Tuesday, August 14, 2007

Day Twenty-Two, Last Day in Hong Kong

It took a while to get up this morning....my head ached and i could feel the pains from being in a different country starting to wear on my body. if i was feeling this crummy, i wondered how poor al and reggie felt?

we headed out to the barn to jog the horses for christiana, they were both sound and happy. with that, buck and i hopped up and took them for a long hack to stretch their tired limbs in preparation for this evening's upcoming festivities in the grand show ring. buck and i then headed back to the hotel for some lunch and then showered and primped to get ready for the steadily approaching trot up. I came back to see Al all braided up adorned with hind quarter markers thanks to ms. fiona and jackie. everyone pitched in to show off how brilliant our american horses looked! buck and i both had successful jogs, thanks to the help of team USA. Following the jogs, we watched a few show jumping rounds of the local riders, then headed back to the barn to get dressed in our show jumping attire in time to meet mark outside the gate to walk the first of the show jumping courses. the course was as bright as times square, with lights as blinding as the sun that proved to be a little problematic for some, including my own. after a quick warm up, i was the first to show jump and left a little to be desired. my rythmn was all off, my horse felt either sluggish or quick, and after a few bobbles in the ring, i was relieved to be done with that course! after a few minutes of deliberation, mark told me that i needed to keep kicking and let go of al's mouth! so easier said than done, but nevertheless, quite correct! buck was a few after me in the ring to jump. reggie sailed over all of the fences making them seem like a beginning novice course and bringing home a double clear for team usa. buck rode him with suck fluidy and poise, one couldnt tell the seperation between the horse and his rider. Since Mark had to jet back to england, George Morris was the new coach for the second round of show jumping. George had watched my horse warm up and watched our performance in the ring and had very few words to say: "Let him go..." That was it, and boy did it make a difference! Alex and i once again entered the ring, this time with more confidence. We sailed around the course with almost a faultless round except for one stubborn second to last fence that al barely touched mostly because my shoulders came too forward. George was very happy with our performance as was my true coach buck, who's words before i entered the ring were, "gallop him like you're doing xc!" proved incredibly helpful for me, as always. After a high five and a hug, Buck hopped on Reggie, quickly warmed up, and had another splendid double clear round, accompanied with voicetrous "ooos" and "awwwws" of the crowd. Buck had jumped into seventh place from tenth from his two professionally ridden rounds. It was surely a job well done.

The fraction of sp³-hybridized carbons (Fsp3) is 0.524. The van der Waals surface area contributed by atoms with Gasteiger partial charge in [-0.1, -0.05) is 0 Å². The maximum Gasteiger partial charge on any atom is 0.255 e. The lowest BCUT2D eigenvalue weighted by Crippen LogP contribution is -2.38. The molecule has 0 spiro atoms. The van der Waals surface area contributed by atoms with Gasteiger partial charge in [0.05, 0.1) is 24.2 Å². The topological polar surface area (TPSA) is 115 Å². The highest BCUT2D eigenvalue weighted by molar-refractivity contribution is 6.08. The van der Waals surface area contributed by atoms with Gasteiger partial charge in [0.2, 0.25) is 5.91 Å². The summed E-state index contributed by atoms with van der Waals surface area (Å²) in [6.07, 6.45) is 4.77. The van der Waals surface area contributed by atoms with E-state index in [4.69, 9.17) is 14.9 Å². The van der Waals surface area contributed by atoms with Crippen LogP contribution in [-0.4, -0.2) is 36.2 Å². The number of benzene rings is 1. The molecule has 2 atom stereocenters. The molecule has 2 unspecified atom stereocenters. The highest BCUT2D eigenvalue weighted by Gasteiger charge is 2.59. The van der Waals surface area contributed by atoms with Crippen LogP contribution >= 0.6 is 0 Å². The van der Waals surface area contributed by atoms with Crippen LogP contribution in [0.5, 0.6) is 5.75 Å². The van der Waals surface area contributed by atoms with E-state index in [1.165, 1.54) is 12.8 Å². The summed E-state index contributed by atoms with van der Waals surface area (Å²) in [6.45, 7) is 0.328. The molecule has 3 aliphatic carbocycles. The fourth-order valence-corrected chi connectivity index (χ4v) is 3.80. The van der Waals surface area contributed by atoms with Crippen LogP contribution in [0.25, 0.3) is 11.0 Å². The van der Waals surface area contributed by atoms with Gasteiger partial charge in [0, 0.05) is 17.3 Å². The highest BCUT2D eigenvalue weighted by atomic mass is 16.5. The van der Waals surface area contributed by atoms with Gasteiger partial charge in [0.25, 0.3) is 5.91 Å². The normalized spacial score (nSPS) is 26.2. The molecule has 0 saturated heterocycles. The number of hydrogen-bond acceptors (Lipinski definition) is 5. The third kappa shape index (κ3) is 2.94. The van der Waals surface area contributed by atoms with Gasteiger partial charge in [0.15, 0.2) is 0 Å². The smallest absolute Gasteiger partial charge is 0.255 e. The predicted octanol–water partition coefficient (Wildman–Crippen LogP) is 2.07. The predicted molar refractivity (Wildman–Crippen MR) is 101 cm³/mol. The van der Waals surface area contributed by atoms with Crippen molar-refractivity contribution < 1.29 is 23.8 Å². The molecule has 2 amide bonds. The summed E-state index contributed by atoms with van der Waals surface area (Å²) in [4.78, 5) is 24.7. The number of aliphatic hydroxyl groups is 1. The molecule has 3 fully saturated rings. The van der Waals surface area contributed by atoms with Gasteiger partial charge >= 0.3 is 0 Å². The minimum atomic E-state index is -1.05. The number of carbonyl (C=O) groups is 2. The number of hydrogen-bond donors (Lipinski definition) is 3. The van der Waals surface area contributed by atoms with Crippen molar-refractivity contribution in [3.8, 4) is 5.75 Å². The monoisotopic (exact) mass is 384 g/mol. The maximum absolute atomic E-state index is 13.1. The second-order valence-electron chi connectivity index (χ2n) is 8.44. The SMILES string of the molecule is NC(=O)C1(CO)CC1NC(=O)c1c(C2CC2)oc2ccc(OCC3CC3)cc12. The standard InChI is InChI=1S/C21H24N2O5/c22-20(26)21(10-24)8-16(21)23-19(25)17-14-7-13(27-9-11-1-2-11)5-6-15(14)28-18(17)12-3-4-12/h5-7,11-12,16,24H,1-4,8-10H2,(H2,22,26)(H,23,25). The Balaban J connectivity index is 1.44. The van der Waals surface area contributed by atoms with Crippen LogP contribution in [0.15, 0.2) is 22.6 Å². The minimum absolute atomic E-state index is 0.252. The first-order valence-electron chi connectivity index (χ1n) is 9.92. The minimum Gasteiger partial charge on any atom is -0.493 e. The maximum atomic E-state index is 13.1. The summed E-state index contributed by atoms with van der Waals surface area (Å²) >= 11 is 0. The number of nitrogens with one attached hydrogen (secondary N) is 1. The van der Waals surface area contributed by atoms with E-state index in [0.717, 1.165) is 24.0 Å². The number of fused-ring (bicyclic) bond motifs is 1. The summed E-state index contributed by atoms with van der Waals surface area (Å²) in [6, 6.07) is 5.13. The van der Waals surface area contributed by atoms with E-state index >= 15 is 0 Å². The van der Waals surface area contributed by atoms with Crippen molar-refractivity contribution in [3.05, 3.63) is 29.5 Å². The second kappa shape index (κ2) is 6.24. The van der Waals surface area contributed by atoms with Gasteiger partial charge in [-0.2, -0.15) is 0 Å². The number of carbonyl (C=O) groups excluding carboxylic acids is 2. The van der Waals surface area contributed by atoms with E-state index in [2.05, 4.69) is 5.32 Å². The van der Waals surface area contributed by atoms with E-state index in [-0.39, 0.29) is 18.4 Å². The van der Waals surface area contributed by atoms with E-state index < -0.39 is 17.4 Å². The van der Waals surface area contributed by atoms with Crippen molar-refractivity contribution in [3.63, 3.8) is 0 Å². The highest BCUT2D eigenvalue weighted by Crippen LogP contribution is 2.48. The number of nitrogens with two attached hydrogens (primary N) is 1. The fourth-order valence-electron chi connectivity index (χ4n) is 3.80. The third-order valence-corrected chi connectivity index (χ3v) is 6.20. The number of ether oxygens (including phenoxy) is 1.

After the closing ceremonies, I looked into the olynpic grandstand and thought of a past time when i was a little girl, acting like a horse in my hometown of shingle springs california. little did i know that the one dream that remained true for my whole life, to be an equestrian olympian, would finally come true. although it isnt the exact olympics, to be given this opportunity to represent my country, to work with the honorable individuals that i did, to ride in the venue that will host the actual olympics in less than a year, and to do it all on the horse that i trained myself, made me swell with pride. certainly i wanted to perform better and bring home a gold medal. however, what i learned in the time of two weeks here in hong kong made up for two years of information i would have attained at home, which is worth more than any first place prize. there is truly no price for experience, something that people my age and position in this sport must pay dearly for. This has been the most momentous experience for me; an "experience of a lifetime" if you will, and I have grown not only as a rider, but as a person as has Alex. I want to thank my mother, Valerie, for her steadfast support of a sport that knows no limits. I want to thank my father, Michael, who's presence even from California feels as close as if he were in the stands watching me, as I know he wanted to. My grandparents, for following me and my horses creating a global trail full of hoofprints. To Jackie Jenkins, for striving for excellence, on a daily basis. To my coach Buck, who I look up to not only as a rider but as a big brother. To Mark Ivie, for keeping Crow's Ear Farm in full swing even when we are gone. To the USEF, for allowing me and my family, both human and equine, to be apart of the american olympic dream. I have learned that the bittersweet path to success in all things pursued takes both failure and fortune. Those who truly strive to be the best, never cease nor fade away. Like true champions, they keep pushing forward, no matter the setbacks. Like George Morris told me, "trust yourself," I will forever strive to be the best, to follow the path of my olympic dream, and NEVER look back. Hope you all enjoyed my blogs! Have a safe and fun fall season!